Best indoor plants low light conditions

Outside in the sun

Prepared by Debbie Shaughnessy, HGIC Horticulture Specialist, and Al Pertuit, Extension Floriculture Specialist, Clemson University. (New 09/99.)

HGIC 1450

Indoor plants are widely used in homes and commercial buildings such as offices, restaurants and shopping malls. They help us stay in touch with nature and, in a sense, "bring the outside indoors."


Indoor plants may collect dust or greasy films that dull their appearance, making them less attractive. Clean leaves are favorable to healthy growth. Also, cleaning helps control insects and enhances the plants' attractive-ness. Products that clean and shine leaves are generally not recommended because the waxy coating residue may interfere with air exchange. Never use these products on plants that have hairy leaves, such as African violets.

The best way to clean leaves that are not hairy is to dampen a soft cloth with water and wipe the lower and upper surfaces of each leaf. An alternative is to place the entire plant outdoors or in the shower to rinse it off. Plants with hairy leaves should not be dusted with a wet cloth but with a soft cosmetic brush. A pressure sprayer may be employed.


All plants require certain essential elements for proper growth. Indoor plants, in low light conditions of the interior environment, have reduced fertilizer requirements.

Observation will guide you in determining a plant's fertilizer needs. As a rule, applications should be more frequent when the plants are in their growth stage(s). This is usually in the spring and summer when sunlight intensities increase and the days are warmer and longer. During the short days of winter, many indoor plants that receive little or no artificial light enter a "resting stage." If plants go into a winter rest period, do not give them fertilizer.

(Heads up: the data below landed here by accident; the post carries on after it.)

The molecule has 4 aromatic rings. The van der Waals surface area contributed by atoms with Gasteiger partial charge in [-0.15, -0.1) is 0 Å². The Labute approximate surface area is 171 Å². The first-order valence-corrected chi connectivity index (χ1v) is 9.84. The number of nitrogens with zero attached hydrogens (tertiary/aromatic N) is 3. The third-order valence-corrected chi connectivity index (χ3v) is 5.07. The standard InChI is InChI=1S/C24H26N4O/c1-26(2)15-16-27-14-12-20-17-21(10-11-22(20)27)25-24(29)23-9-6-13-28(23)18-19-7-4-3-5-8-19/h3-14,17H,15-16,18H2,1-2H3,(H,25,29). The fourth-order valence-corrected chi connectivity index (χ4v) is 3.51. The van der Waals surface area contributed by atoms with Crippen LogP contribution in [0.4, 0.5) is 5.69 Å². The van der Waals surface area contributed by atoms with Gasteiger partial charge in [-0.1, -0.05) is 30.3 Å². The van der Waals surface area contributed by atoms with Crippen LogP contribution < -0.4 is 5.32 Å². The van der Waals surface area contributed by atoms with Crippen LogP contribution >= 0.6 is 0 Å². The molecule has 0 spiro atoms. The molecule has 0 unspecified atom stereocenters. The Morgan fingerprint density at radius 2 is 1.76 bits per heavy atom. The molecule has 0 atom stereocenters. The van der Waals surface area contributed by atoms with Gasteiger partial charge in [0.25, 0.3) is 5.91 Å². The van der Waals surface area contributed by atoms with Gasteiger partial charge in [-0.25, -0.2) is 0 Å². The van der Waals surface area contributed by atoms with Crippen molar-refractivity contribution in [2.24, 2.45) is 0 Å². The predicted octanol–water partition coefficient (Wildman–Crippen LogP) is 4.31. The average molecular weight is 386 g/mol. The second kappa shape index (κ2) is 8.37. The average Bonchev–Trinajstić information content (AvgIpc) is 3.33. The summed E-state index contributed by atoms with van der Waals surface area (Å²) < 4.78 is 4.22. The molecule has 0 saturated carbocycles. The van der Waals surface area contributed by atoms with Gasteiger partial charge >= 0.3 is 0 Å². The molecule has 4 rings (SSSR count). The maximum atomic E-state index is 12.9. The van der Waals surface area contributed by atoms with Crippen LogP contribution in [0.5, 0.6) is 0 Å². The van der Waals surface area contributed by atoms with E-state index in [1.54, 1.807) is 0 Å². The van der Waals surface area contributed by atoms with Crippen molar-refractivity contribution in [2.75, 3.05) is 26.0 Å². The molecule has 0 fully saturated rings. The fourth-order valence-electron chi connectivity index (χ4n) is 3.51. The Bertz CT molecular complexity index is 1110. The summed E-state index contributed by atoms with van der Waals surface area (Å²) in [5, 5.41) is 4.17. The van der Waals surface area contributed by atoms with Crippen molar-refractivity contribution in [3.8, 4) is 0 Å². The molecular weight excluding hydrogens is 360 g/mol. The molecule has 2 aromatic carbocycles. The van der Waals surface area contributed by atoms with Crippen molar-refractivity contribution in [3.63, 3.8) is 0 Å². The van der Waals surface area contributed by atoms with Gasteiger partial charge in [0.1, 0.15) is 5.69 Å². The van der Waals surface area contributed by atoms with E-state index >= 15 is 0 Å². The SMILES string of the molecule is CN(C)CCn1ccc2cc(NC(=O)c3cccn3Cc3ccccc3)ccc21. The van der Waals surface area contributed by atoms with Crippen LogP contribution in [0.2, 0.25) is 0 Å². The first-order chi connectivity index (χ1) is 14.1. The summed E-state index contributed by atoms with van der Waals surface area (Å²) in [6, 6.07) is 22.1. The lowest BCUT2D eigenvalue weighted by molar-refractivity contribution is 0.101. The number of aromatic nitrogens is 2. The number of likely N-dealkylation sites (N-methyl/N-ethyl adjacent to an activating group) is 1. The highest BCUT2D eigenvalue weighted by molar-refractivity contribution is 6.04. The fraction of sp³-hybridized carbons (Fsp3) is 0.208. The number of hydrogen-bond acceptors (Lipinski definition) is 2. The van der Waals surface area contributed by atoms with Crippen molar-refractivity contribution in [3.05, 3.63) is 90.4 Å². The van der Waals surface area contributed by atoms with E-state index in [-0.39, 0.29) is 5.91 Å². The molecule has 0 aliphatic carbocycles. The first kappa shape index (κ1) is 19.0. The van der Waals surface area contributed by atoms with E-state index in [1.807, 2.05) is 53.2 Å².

Frequency of fertilizer application varies somewhat with the vigor of growth and age of each plant. Rapid, new growth is often undesirable, as plants may outgrow their locations. As a rule, fertilizer applications should be more frequent when the plants are growing. Fertilize at the recommended label rate every two or three months, or dilute the fertilizer to about one-tenth the recommended rate and use this solution at every watering during the growing season. An alternative to these methods is to fertilize every seventh watering.

A complete fertilizer (one that contains nitrogen, phosphorous and potassium) is an excellent choice for indoor gardens. Choose a balanced fertilizer for foliage plants, such as 20-20-20, and one that is higher in phosphorous for flowering plants, such as 15-30-15. These numbers represent the percents by weight of nitrogen, phosphorus and potassium in the fertilizer.

Fertilizers are available for indoor plants in liquid form, water-soluble granules and slow-release forms (granules, stick or tablets). Water-soluble fertilizers are often preferred because dilute solutions reduce the potential for fertilizer burn.

I liked these, 'Ansers to lonleyness' kinda jesusy alot

2001-11-14 08:44:43 by yf---

11/13/01 1:43:17 PM
I have had trouble through the years with loneliness. I think it is due to the fact that I am one of ten children and never felt that I got the attention I needed as a child. I have an obedient dog that gives me so much companionship. I always know she is going to be there with her cute personality to please me. I have taught her many tricks and walk her almost daily. I enjoy indoor plants, watching them grow, taking care of them. I enjoy a clean house, so I try to clean as much as time permits. I love my computer and use it to keep in touch by e-mail. I read, ride my bike, pray a lot, try to keep my self entertained, but I always enjoy getting...

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